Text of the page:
May 16, 2018

North Korea cancels talks

North Korea has cancelled Wednesday's high-level talks with South Korea as a reaction to its joint military exercises with the US. It has hinted that it could pull out of a planned summit with Donald Trump. 

The North's official KCNA news agency has cited that the exercises were a "provocation" and a rehearsal for an invasion. 

Background 

In 1950, North Korea, supported by China and Russia, invaded South Korea. The United Nations and US forces intervened on behalf of the South and the invading army was driven out during the Korean War. The two nations signed an armistice in 1953. 

The fates of the two regions diverged in the decades that passed. South Korea embraced market economy and became one of the most technologically advanced nations in the world. Seoul became an important ally for the US in East Asia. On the other hand, North Korea favoured a totalitarian system that isolated itself from most of the world. It relied heavily on aid from China and Russia. 

In 2006, after North Korea conducted its first nuclear test, the UN Security Council passed harsh economic sanctions on the region. North Korea’s nuclear program has drawn concern from the international community. In 2017, it conducted over 20 missile test launches, conducted its sixth nuclear test, and test launched at least 2 intercontinental ballistic missiles. 

Since the beginning of 2018, global tensions with the isolated state began to ease. Pyongyang indicated that it is willing to re-establish diplomatic ties with the outside world. On April 27th, North and South Korean leaders Kim Jong-Un and Moon Jae-In held a historic summit, the first in over a decade. The two nations announced that they had agreed to end the 60-year Korean War, and signed the Panmunjom Declaration which agreed to denuclearize North Korea. Pyongyang recently released three American citizens detained in North Korea in what was viewed as a gesture of goodwill ahead of the Trump-Kim summit. US President Trump is scheduled to meet North Korean leader Kim Jong-Un on June 12th in Singapore. 

Analysis 

Joint military drills between the US and South Korea have often angered the North.

In the past, they have threatened an "all-out offensive" in response to the exercises and condemned them as pouring "gasoline on fire". 

The latest drills - known as Max Thunder - involved some 100 warplanes, including an unspecified number of B-52 bombers and F-15K jets. The North has described them as a "provocation" and preparation for a future invasion, which is something they have said before. 

It said the manoeuvres represented a “flagrant challenge” to the joint declaration by Kim and the South Korean president, Moon Jae-in, at a summit at the “truce village” of Panmunjom on the dividing line between their countries in April. The two leaders had agreed to completely “cease all hostile acts against each other in every domain, including land, air and sea, that are the source of military tension and conflict”. 

But the US and South Korea have always insisted the drills are purely for defense purposes and based out of a mutual defense agreement they signed in 1953. They also say the exercises are necessary to strengthen their readiness in case of an external attack.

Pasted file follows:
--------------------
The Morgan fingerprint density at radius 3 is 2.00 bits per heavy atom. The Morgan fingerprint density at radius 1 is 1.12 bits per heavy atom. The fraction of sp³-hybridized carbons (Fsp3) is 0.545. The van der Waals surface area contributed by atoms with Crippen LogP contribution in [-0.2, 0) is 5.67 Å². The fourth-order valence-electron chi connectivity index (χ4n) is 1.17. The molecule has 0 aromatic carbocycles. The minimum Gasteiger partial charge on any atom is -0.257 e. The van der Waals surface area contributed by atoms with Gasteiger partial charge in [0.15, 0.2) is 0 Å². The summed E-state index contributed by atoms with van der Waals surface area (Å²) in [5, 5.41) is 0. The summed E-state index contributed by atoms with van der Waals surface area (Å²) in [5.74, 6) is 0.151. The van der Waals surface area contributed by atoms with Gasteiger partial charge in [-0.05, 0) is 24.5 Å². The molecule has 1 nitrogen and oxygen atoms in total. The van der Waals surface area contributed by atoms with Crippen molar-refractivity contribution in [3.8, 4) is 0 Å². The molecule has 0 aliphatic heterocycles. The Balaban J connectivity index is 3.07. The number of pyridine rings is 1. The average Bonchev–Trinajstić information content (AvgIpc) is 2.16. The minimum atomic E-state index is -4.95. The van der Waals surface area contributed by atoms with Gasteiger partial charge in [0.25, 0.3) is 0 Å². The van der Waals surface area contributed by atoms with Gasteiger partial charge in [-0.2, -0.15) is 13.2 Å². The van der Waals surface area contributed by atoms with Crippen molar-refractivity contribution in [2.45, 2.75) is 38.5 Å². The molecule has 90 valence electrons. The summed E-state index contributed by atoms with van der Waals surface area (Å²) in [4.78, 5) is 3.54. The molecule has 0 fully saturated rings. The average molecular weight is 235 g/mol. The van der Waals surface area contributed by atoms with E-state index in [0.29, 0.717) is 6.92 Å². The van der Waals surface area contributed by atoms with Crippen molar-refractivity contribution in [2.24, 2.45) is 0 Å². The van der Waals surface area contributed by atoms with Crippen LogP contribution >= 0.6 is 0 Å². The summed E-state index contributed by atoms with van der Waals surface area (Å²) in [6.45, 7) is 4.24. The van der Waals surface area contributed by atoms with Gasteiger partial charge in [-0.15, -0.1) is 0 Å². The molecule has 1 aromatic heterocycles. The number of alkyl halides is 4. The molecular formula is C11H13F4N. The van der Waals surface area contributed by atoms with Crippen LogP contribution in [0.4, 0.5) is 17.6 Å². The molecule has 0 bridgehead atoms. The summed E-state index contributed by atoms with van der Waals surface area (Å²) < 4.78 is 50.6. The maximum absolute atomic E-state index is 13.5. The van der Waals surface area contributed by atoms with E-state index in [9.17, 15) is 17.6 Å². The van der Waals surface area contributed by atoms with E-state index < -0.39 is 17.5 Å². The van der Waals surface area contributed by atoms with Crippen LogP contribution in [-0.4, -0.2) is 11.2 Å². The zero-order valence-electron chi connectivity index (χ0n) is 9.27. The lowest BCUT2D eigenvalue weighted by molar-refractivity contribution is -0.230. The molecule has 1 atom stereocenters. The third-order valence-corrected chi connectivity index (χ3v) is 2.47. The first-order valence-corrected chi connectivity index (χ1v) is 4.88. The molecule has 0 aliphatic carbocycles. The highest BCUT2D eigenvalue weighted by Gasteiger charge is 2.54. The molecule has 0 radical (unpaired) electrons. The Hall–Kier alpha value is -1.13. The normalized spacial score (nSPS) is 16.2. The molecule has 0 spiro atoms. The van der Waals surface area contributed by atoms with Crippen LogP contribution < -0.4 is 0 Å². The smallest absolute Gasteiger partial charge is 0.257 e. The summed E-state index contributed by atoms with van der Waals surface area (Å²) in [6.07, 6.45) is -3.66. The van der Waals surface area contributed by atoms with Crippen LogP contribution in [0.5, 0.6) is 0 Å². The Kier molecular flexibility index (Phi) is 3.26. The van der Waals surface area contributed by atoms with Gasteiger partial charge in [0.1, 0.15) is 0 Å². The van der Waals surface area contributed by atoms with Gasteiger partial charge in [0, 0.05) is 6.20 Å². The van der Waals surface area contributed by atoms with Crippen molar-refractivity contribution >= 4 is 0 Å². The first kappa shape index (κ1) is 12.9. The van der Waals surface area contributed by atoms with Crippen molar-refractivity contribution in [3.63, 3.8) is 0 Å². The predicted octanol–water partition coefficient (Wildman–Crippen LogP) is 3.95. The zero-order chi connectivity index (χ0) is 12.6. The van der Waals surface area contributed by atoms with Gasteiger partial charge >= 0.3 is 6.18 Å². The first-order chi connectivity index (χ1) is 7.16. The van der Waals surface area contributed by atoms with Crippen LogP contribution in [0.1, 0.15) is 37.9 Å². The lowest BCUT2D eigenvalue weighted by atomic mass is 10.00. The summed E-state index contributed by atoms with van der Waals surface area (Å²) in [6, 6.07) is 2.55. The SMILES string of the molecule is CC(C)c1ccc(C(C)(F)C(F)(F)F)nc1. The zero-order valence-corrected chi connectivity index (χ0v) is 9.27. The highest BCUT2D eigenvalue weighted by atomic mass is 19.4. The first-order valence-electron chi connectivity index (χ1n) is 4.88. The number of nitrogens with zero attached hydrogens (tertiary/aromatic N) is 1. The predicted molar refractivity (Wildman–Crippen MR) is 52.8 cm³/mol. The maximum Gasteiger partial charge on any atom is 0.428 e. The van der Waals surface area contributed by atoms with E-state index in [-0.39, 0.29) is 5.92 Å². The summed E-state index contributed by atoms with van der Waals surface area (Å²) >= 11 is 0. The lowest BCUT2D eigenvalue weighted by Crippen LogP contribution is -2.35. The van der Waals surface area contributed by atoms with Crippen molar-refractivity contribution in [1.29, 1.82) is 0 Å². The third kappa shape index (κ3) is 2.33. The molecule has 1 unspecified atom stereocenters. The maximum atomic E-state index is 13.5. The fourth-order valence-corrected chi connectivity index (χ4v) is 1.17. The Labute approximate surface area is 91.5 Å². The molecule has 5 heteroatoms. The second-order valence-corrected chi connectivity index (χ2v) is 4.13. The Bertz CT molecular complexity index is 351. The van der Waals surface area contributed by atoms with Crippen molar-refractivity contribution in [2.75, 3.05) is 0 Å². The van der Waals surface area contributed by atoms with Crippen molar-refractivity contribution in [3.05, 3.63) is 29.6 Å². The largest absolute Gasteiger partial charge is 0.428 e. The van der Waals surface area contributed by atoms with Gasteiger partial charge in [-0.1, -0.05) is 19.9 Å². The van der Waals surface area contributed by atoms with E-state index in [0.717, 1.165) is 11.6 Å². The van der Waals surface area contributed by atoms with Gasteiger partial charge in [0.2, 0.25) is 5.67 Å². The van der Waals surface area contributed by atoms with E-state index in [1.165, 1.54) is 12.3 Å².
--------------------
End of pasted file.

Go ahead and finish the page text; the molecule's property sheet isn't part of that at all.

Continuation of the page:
In short, the scheduled talks with South Korea were a follow-up to the rare summit that was held on 27 April. They were agreed on earlier this week and were set to take place at Panmunjom, a military compound in the demilitarized zone between the two countries that is often referred to as the "truce town". 

Representatives had planned to discuss further details of the agreements they had made at the historic summit. This covers issues like ridding the peninsula of nuclear weapons and turning the armistice that ended the Korean War in 1953 into a peace treaty. Other salient agreed in a joint statement were to end “hostile activities" between the two nations, change the demilitarized zone (DMZ) into a "peace zone", reduction of arms, and to push for a four –way talk involving the US and China. 

Counterpoint 

US and South Korean officials had previously said that North Korea would accept joint military exercises and would go ahead as planned in the run-up to the Trump summit. A Pentagon spokesman, Colonel Rob Manning, issued a statement insisting they were defensive in nature. 

“The purpose of the training is to enhance the ROK-US Alliance’s ability to defend the ROK and enhance interoperability and readiness. While we will not discuss specifics, the defensive nature of these combined exercises has been clear for many decades and has not changed,” Manning said. 

Mintaro Oba, a former state department expert on Korea, said in a tweet: “North Korea threatening to cancel things to put pressure on Seoul or Washington is about par for the course.” 

Assessment

Our assessment is that Pyongyang clearly knows how to make an explicit threat. We sense that the communiqué has been pretty circumspect and could be a play for additional leverage or to sense how the Trump team reacts. We believe that the North Korean leadership, from current satellite imagery, is following on its promise to dismantle its nuclear site at Punggye-ri. We also feel that the North Koreans must be under some pressure from the Chinese to end such joint exercises in the Korean peninsula as it would impinge on their security.

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